Avalanche Triggers Landslide Near Mount Robson On Alberta-B.C. Boundary, Canada

An avalanche has triggered a large landslide, which has blocked Highway 16 near Mount Robson, on the Alberta-B.C. boundary, RCMP say.

 

Const. Lesley Smith said the 40-metre-wide slide came down over the route at about 9:30 Monday morning.

“At this stage, it’s unknown if any vehicles were involved or caught in the avalanche.”

 

Smith said the Transportation Ministry is warning that the risk of additional slides is very high and that it’s too dangerous to enter the area to look for any vehicles.

 

Avalanche in B.C.

No detours are available to get around the slide.

Smith said an avalanche technician was on the way as officials with the Transportation Ministry assessed the slide.

Flagger crews are being placed at both ends of the slide, and in Tete Jaune, McBride, Valemount and Jasper, Alta.

Highway 1 is also closed indefinitely due to the avalanche danger.

 
Avalanche in B.C.

Canadian Avalanche Centre forecaster Eirik Sharp said the most dangerous areas are currently parts of the south coast, the Sea-to-Sky region, the Coquihalla and the Columbia Mountains in the Interior.

 

While the danger of natural avalanches has subsided since the weekend, backcountry enthusiasts should be wary of the heightened risk of human-triggered slides, Eirik said from Revelstoke.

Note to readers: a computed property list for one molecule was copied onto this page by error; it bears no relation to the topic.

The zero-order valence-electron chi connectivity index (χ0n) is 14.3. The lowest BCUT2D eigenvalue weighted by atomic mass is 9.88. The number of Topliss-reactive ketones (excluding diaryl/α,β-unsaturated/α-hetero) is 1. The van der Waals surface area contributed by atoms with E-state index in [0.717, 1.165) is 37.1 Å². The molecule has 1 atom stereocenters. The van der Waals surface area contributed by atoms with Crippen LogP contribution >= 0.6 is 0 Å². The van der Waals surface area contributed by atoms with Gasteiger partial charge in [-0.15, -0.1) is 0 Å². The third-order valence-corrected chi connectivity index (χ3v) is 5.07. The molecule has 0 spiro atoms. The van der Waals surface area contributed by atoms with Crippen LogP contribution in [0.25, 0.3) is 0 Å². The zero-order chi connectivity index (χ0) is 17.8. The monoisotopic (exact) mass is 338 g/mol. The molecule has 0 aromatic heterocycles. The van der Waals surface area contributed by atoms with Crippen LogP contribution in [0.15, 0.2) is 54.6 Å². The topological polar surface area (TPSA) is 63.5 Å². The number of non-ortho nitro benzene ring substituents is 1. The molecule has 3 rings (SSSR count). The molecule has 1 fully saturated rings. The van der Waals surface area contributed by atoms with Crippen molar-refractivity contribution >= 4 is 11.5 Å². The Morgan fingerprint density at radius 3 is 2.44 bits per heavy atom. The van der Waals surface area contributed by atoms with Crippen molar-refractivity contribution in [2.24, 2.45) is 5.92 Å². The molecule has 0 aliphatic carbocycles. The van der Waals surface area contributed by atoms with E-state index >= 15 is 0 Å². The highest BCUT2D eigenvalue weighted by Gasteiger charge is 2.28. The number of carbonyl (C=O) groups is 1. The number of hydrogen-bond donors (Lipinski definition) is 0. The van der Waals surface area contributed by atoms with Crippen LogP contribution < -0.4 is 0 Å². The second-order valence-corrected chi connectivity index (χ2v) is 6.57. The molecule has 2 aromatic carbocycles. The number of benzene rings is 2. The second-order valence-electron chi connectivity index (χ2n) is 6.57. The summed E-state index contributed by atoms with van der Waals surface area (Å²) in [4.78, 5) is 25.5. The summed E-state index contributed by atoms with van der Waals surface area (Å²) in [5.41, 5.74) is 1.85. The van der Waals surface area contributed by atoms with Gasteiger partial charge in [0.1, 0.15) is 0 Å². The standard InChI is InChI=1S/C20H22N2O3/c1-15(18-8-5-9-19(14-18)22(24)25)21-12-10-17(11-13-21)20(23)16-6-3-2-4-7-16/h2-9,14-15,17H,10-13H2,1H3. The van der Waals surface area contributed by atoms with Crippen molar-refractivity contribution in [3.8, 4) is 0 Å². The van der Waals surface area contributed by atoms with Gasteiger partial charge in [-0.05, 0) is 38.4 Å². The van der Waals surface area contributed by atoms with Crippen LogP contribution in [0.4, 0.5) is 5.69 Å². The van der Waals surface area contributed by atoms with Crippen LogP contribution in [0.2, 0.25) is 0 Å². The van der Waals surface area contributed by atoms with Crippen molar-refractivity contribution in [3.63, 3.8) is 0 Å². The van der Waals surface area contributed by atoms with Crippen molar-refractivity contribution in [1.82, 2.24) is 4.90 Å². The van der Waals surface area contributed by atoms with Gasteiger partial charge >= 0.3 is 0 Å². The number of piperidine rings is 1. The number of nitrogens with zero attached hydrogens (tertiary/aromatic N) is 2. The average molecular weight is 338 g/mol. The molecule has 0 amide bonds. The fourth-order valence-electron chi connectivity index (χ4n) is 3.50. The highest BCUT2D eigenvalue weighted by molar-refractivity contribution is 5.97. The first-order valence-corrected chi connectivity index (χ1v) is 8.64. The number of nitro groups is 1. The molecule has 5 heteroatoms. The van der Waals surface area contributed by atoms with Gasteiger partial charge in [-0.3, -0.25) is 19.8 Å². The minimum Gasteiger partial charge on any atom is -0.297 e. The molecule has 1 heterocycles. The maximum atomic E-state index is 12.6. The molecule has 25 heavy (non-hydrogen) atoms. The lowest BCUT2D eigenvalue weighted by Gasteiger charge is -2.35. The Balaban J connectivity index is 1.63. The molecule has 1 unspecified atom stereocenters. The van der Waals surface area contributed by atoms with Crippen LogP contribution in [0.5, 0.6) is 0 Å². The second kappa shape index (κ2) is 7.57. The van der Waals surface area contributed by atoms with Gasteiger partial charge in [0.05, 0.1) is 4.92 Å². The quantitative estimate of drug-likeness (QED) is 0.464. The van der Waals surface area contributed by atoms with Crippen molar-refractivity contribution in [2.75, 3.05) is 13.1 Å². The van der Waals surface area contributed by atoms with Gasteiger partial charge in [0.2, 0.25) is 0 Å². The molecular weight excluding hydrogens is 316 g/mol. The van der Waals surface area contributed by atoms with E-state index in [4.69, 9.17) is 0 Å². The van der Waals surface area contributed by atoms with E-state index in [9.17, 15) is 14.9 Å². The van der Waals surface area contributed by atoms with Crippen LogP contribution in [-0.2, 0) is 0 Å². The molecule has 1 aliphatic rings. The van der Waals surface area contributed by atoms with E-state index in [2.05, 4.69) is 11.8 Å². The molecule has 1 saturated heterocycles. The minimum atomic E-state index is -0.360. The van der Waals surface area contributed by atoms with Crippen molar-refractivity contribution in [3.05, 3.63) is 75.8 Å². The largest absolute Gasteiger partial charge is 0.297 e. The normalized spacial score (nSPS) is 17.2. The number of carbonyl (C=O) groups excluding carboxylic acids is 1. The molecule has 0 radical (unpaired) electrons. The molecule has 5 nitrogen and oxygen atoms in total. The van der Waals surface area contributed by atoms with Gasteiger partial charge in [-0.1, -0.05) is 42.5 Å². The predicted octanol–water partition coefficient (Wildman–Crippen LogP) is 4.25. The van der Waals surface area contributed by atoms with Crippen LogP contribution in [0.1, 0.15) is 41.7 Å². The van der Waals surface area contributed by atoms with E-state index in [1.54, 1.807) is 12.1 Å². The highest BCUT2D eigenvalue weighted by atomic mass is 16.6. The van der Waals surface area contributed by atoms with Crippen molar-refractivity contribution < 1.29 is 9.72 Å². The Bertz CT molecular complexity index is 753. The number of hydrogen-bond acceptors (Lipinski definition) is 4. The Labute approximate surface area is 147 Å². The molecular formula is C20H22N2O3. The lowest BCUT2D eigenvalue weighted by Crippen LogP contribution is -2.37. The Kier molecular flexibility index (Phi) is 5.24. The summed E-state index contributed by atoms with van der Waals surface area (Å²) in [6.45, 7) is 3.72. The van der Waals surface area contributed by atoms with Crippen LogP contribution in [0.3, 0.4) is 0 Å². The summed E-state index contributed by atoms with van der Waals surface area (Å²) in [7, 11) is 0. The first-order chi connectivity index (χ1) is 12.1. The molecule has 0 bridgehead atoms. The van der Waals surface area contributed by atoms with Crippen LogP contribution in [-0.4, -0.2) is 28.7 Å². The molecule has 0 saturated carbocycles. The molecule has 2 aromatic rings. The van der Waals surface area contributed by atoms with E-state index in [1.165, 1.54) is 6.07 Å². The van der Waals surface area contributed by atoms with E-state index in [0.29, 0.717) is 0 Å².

“People are going to be chomping at the bit. Riding conditions across the province haven’t been very good until this point and on the surface now with this good load of snow things are looking really good.”

 

Avalanche in B.C.

However, weak layers of snow, from a snowfall early December have created a hidden danger for people enticed by fresh snow, Eirik said.

 

“Until we get more evidence that those layers are settling out and being less of a problem conservative decision-making is definitely going to be the best strategy for staying safe in the backcountry, and avoiding large open terrain,” Eirk said.

 
Avalanche blocks Highway 16 on Alberta-B.C. border

“It’s kind of like crossing a mine field right now. On a slope there’s weak points where your likelihood to trigger an avalanche is increased.

 

“You could be lucky and you could run through the mine field and not touch one of them but if you were to step on one of those mines the consequences are going to be significant.”

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